Medtronic (NYSE:MDT) said today that it won FDA approval for its Valiant Navion thoracic stent graft system intended for use in the minimally invasive repair of lesions in the descending thoracic aorta.
The Fridley, Minn.-based company said that the stent system is now cleared for use in procedures to repair thoracic aortic aneurysms, blunt thoracic aortic injuries, penetrating atherosclerotic ulcers, intramural hematomas and aortic type B dissections.
Medtronic said that the newly cleared Valiant Navion stent will enable patients with small iliac arteries to undergo thoracic endovascular aneurysm repairs, and will open percutaneous procedures to patients who had previously been limited from them due to anatomical concerns.
“Our focus at Medtronic continues to be on advancing the treatment of complex aortic disease to improve outcomes and extend life. This FDA approval now makes it possible for more patients with thoracic aortic disease to receive endovascular repair. This therapy is truly a testament to our more than 20 years of clinical and engineering insights, and we look forward to making it available to those in need,” aortic biz GM John Farquhar said in a prepared statement.
The Valiant Navion is a low-profile version of the company’s Valiant Captivia thoracic stent system, and features both CoveredSeal and FreeFlo stent configurations.
Approval for the stent system came based on 30-day primary endpoint analysis of 87 subjects in an international investigational device exemption study which explored the safety and efficacy of the Valiant Navion for patients with thoracic aortic aneurysms and penetrating atherosclerotic ulcers.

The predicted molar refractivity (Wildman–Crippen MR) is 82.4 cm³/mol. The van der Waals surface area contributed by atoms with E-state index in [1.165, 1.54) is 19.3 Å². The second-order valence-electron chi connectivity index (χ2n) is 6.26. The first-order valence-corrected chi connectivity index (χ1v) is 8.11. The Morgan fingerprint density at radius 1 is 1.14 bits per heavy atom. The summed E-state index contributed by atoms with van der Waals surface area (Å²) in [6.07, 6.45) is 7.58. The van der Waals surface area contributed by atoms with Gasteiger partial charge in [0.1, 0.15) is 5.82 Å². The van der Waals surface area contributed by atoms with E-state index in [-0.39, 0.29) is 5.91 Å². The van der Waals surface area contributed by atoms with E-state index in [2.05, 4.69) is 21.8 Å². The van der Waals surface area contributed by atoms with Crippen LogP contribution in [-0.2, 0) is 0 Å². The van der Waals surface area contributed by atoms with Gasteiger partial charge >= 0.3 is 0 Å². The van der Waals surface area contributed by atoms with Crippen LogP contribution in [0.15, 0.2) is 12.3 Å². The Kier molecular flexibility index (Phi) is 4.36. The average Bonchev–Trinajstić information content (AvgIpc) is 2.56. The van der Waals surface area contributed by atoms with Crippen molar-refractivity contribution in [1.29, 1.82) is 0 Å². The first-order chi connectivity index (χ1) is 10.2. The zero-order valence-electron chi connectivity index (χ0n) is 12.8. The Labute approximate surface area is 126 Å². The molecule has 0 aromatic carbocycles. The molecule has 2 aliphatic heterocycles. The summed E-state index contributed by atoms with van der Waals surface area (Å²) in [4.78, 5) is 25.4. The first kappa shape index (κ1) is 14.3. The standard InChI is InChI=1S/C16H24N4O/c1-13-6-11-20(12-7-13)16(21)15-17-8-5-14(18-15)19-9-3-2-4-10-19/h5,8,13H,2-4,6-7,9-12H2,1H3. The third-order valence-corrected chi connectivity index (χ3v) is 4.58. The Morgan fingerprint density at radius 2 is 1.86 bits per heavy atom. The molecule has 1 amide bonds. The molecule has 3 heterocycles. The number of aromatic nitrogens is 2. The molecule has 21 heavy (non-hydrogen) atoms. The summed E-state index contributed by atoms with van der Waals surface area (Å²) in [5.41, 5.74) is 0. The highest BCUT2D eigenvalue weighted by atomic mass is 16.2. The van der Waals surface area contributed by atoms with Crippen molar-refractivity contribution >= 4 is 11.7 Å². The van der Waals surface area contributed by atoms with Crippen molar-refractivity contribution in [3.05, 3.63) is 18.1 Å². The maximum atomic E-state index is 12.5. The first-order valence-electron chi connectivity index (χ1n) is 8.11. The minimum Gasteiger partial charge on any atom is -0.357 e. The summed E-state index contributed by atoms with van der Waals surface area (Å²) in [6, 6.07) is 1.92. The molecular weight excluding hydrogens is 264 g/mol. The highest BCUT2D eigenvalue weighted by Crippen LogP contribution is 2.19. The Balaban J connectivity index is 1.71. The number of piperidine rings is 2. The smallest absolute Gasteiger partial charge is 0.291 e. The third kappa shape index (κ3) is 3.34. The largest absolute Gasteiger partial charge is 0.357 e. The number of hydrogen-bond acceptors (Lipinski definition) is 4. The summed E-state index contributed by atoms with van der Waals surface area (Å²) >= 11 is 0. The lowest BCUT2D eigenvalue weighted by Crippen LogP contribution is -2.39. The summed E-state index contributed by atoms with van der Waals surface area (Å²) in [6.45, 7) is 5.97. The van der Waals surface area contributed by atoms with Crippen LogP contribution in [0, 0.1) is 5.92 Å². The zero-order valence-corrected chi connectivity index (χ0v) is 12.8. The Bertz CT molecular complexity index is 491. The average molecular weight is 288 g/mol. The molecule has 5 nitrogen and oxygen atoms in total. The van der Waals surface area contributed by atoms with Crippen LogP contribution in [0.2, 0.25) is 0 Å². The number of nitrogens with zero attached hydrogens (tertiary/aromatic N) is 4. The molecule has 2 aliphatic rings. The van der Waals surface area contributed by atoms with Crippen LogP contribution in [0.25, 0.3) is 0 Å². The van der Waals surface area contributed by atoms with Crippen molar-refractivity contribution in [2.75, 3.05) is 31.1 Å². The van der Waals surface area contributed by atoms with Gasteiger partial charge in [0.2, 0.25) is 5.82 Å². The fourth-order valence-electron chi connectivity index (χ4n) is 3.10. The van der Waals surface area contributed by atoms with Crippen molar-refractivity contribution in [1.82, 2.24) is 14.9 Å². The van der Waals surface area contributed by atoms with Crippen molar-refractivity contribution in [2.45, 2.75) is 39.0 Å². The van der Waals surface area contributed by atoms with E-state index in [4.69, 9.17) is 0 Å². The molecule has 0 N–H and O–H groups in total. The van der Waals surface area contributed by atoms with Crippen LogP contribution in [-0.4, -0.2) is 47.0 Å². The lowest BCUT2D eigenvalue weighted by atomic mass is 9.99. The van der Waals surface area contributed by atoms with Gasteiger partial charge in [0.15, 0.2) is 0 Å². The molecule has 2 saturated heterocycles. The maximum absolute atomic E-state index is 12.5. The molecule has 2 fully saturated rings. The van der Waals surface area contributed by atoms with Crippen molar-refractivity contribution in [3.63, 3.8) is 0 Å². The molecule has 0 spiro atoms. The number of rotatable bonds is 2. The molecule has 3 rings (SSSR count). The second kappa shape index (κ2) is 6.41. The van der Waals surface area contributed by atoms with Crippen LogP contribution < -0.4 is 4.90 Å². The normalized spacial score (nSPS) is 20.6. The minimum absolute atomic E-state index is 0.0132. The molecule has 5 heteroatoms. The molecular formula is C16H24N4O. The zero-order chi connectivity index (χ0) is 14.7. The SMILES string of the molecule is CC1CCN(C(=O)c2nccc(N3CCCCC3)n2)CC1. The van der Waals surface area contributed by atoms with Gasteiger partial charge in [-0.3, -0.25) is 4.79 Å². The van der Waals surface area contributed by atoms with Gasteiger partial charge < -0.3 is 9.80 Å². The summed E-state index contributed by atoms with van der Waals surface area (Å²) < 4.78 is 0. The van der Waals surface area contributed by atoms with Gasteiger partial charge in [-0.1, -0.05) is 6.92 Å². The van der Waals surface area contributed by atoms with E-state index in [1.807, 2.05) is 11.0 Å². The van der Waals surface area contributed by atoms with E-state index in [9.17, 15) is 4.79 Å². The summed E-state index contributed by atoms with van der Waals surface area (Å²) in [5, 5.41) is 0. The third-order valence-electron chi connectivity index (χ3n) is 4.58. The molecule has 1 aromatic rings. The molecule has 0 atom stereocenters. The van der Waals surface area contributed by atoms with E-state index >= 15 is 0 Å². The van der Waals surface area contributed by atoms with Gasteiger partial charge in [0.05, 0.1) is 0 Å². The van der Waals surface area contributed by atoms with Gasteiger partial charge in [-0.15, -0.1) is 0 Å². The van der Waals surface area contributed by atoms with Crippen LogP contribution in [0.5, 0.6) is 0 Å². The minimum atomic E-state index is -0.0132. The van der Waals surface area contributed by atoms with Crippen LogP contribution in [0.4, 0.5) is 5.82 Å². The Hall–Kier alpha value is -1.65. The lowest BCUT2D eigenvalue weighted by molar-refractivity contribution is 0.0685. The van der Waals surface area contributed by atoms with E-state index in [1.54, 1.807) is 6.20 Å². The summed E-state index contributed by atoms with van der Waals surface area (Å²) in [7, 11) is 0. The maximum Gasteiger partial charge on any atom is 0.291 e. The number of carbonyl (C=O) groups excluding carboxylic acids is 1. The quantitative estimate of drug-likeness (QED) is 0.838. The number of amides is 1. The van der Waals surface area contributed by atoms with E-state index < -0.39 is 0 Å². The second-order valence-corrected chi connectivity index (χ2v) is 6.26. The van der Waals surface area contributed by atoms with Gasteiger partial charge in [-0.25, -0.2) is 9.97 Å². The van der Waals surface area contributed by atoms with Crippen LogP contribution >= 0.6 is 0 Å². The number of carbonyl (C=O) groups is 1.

Results from the trial indicated that stents in the FreeFlo configuration, which were used in 74.7 of procedures, and those in the CoveredSeal version, used in 25.3% of cases, both showed no instances of access or deployment failures. The majority of procedures in the trial were performed through a percutaneous access approach with mean procedure and fluoroscopy times of 88.7 ± 53.4 minutes and 12.2 ± 8.8 minutes, respectively.
Data indicated a 2.3% rate of peri-operative mortality and 2.3% rate of secondary procedures at 30 days, with a 1.2% rate of Type 1a endoleaks.
“A significant reduction of the delivery system profile enables physicians to better facilitate the endovascular treatment of patients with smaller, tortuous, and calcified access vessel arteries. Furthermore, the challenging anatomical and comorbid baseline characteristics and resulting clinical evidence of the global investigational device exemption subjects support this design,” Valiant Navion IDE study principal investigator Dr. Ali Azizzadeh said in a press release.
Earlier this month, Medtronic said that it launched its Control Workflow system in the U.S. for use with its SynchroMed II intrathecal drug-delivery system.